To add more confusion into the mix, however, there are wasabi pastes that do utilize a genuine powdered form of the Wasabia Japonica plant. If you are wanting to try this over the standard horseradish imitations, you should look for the wording Hon Wasabi (本山葵, 本わさび, ほん・わさび), which means ‘real’ wasabi.
Do keep in mind though that to conserve this as a paste, it will likely contain the same types of chemical stabilizers and other ingredients used in the horseradish varieties, an unavoidable reality of many processed products we consume. Also despite using real wasabi as a base, sometimes mustard is added anyway. Take a look at the ingredients before purchasing to find one without added mustard if that is important to you.
Therefore if you are wanting to try pure, unadulterated wasabi paste, there is only fresh and grated to order. However, Hon Wasabi in a tube, despite being smooth and a completely different mouthfeel to the stuff straight from the plant, is the next best thing.
Why is most wasabi fake? How is wasabi grown?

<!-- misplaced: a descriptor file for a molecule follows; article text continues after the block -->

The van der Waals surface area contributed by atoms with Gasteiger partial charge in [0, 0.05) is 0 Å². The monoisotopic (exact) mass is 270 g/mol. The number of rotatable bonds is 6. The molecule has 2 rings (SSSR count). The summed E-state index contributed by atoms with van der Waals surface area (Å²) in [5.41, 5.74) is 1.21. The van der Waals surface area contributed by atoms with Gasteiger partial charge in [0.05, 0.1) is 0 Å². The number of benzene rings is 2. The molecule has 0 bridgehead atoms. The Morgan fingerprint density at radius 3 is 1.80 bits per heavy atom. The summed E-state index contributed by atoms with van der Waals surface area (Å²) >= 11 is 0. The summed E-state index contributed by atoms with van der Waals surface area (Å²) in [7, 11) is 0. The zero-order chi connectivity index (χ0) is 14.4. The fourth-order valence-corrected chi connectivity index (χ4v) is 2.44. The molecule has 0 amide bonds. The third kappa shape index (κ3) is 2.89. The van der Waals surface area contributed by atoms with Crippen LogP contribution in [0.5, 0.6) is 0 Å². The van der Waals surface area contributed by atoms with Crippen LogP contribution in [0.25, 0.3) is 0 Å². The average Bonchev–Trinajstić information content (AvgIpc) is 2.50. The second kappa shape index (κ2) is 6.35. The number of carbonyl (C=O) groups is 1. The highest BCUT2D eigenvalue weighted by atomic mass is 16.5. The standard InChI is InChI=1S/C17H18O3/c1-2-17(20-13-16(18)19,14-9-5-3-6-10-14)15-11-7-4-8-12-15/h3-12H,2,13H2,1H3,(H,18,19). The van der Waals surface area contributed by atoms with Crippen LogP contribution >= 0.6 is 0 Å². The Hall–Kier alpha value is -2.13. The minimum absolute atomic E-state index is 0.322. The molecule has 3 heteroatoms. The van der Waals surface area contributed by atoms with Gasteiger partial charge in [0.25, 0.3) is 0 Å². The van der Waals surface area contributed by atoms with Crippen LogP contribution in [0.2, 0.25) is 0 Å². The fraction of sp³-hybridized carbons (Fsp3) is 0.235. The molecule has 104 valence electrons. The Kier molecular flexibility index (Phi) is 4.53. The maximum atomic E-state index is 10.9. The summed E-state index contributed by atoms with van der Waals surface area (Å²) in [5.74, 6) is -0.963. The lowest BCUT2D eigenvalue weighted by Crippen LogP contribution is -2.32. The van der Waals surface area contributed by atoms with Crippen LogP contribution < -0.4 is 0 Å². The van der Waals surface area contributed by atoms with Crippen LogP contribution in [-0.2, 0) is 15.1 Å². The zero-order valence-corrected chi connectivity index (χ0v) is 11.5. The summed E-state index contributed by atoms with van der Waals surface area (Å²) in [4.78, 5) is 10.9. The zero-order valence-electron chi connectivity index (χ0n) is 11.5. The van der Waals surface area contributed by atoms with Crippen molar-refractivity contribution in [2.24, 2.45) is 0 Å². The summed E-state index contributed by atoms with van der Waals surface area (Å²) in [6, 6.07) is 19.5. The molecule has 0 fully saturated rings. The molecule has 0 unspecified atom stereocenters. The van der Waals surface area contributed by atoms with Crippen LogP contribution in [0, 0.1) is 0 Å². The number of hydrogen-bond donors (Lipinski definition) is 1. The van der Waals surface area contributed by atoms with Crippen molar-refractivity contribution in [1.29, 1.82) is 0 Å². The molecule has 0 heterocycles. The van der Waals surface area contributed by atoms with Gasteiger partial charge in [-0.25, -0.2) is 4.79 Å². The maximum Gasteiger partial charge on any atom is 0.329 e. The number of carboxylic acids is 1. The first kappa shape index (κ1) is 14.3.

If it’s so easy to grate real wasabi, then why bother making a fake version with horseradish? Aside from the fact that it can’t be prepared in advance and used for pre-packaged meals, the very simple answer is that Wasabia Japonica is extremely difficult to cultivate and hence is very expensive.
Wasabia Japonica is renowned as being a particularly finicky plant and requires very specific conditions in order to grow. This includes semi-submersion in moving spring water and a steady temperature. Wasabi is usually grown in flooded gravel beds and requires a constant source of very clean water.
The Daio Wasabi Farm in Nagano Prefecture, the largest wasabi farm in Japan, for example, is located in one of the few locations in the country where conditions are ideal. The farm sources the 120,000 tons of pure, spring water it needs per day for its 150 ton annual yield from the nearby Japanese Alps, which you can also see from the farm on a clear day. The water itself is kept at a constant and crisp 13 degrees Celsius (55.4 degrees Fahrenheit) all year round. As wasabi plants are very sensitive to harsh sunlight, from May to October the plants are covered with black shade cloth.